This spring, The Rockford Squire reported that five historic people in the Rockford area were honored at Recognition Plaza at Peppler Park. The event is a newer tradition in its second year and organized by the Rockford Area Community Endowment (RACE). Each year, RACE will honor people from the City of Rockford and the townships of Algoma, Cannon, Courtland and Plainfield. The Endowment was initially formed in the 1960s to finance a school pool and the Towers downtown. It fell dormant after those goals were accomplished and was revived just a few years ago. Among activities of the Endowment is honoring community heroes and leaders. Its purpose is to provide funding for projects in the greater Rockford area. This year the Endowment gave a $1,000 grant for National Night Out, $1,000 to the City of Rockford Police Department for a purchase, and each community in the Endowment received $1,000 for landscaping projects. The Endowment is funded by brick sales at Peppler Park, where the public is invited to purchase a brick either in their own name or business or in honor of a person. The Rockford Squire has a brick there and editor Beth Altena purchased one for Publisher Roger Allen for his 80th birthday last year. It is a wonderful, lasting gift and is appropriate for the person who “has everything.” As of this spring, 269 bricks had been sold. Bricks are just $125 each. To purchase bricks, call the City of Rockford at (616) 866-4465. Also contributing to the Endowment’s assets of $87,5000 (up from $65,000 a year ago) was a December 2008 gift from the Don Berg estate in the amount of $10,000. In addition to the gift of grants, recognizing the people who have contributed significantly to the history of the area is among the Endowment’s goals. When visiting the beautiful Peppler Park Recognition Plaza (on the west side of the dam), take the time to read the names on the bricks under your feet and in plaques on the columns in the park. The following are some of the stories of this year’s honorees, with others to follow in future issues of the Squire. Gerald Leon Kitson Gerald Leon Kitson was the son of Leon and Jenny Kitson, […]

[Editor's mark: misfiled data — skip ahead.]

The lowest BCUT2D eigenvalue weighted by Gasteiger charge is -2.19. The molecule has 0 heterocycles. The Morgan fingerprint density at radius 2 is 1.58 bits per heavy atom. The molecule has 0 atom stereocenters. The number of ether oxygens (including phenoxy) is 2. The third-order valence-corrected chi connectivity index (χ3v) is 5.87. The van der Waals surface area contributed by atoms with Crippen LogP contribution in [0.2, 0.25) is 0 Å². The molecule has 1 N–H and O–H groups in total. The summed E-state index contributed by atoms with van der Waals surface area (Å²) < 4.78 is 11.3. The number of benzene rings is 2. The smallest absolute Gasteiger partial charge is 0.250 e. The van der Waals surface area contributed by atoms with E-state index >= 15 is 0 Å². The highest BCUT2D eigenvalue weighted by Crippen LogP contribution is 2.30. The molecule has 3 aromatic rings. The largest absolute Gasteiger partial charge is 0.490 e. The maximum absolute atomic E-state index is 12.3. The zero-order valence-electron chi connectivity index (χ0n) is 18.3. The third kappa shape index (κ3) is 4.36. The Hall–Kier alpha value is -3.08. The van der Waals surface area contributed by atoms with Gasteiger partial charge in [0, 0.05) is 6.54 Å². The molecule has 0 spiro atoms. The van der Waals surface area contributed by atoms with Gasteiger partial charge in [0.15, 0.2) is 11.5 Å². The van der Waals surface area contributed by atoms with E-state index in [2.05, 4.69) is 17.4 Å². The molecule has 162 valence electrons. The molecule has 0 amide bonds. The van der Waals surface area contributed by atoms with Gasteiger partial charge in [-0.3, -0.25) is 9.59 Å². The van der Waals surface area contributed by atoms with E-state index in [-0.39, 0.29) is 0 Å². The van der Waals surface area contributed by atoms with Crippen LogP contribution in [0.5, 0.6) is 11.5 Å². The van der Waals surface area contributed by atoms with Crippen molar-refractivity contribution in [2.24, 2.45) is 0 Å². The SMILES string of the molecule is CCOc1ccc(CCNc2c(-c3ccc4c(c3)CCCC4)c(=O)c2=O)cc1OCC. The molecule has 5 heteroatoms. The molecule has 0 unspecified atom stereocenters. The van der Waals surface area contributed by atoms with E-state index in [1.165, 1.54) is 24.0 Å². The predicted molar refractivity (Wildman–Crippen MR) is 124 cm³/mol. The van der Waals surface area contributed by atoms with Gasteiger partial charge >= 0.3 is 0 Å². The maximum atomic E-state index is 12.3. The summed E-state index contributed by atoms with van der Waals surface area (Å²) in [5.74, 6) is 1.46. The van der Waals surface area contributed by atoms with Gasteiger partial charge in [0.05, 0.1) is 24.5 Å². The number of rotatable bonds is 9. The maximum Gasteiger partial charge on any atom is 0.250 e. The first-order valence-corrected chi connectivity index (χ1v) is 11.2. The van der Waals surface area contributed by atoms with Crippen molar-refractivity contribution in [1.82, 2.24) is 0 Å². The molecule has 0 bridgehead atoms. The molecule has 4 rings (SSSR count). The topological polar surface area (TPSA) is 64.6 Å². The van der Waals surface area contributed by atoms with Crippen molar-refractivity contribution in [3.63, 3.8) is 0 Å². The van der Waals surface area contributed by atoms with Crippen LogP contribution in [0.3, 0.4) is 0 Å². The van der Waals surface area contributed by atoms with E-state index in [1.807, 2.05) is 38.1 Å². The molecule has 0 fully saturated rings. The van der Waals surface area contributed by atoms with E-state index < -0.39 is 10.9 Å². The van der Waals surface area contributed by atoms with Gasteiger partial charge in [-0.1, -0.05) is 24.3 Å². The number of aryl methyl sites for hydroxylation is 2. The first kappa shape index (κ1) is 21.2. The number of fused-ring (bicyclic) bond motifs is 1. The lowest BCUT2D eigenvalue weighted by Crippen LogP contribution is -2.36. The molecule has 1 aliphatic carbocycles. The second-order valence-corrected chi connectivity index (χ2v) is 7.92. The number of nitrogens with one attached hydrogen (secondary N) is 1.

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Nothing is better than ice cream to help celebrate a birthday, and Kaleidoscoops on West River Drive offered just that to local Cub Scouts and Girl Scouts. To honor their organizations’ birthdays this year, Scouts received a special birthday certificate for a free kid’s ice cream cone. “This is just one way we can show our appreciation to the kids involved in Scouting, for all their hard work in our community,” said Mark Wiersum, owner. A special program was also offered this year to local schools to reward kids for meeting their academic goals. “Whole families-parents, grandparents, aunts, uncles and siblings-came in to help celebrate their students’ achievements. It is fun to hear from the kids what they are doing in school and to know that we are making their learning a little more special, too, with our treats,” said Wiersum. Kaleidoscoops has also been chosen as the official ice cream caterer to the West Michigan Whitecaps, and provides the ice cream cakes for the stadium’s parties. In addition to ice cream products, the store also offers treats for all times of day, from specialty coffees and fresh-baked goods to homemade sandwiches.